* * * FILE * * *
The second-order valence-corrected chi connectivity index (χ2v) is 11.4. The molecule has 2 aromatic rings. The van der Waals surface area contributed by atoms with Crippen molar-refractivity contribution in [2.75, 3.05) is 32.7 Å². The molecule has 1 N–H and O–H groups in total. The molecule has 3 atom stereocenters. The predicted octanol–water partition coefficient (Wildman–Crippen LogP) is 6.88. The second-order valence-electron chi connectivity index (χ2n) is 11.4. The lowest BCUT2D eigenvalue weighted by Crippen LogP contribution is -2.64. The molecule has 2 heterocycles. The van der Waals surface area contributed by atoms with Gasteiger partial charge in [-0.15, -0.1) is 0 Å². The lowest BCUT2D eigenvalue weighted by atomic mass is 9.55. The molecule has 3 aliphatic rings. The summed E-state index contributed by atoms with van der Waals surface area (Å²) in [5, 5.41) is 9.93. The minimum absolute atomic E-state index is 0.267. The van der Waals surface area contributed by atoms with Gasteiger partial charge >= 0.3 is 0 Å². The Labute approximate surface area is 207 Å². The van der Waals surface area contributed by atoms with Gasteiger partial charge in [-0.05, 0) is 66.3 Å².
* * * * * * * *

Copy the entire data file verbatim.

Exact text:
The second-order valence-corrected chi connectivity index (χ2v) is 11.4. The molecule has 2 aromatic rings. The van der Waals surface area contributed by atoms with Crippen molar-refractivity contribution in [2.75, 3.05) is 32.7 Å². The molecule has 1 N–H and O–H groups in total. The molecule has 3 atom stereocenters. The predicted octanol–water partition coefficient (Wildman–Crippen LogP) is 6.88. The second-order valence-electron chi connectivity index (χ2n) is 11.4. The lowest BCUT2D eigenvalue weighted by Crippen LogP contribution is -2.64. The molecule has 2 heterocycles. The van der Waals surface area contributed by atoms with Gasteiger partial charge in [-0.15, -0.1) is 0 Å². The lowest BCUT2D eigenvalue weighted by atomic mass is 9.55. The molecule has 3 aliphatic rings. The summed E-state index contributed by atoms with van der Waals surface area (Å²) in [5, 5.41) is 9.93. The minimum absolute atomic E-state index is 0.267. The van der Waals surface area contributed by atoms with Gasteiger partial charge >= 0.3 is 0 Å². The Labute approximate surface area is 207 Å². The van der Waals surface area contributed by atoms with Gasteiger partial charge in [-0.05, 0) is 66.3 Å².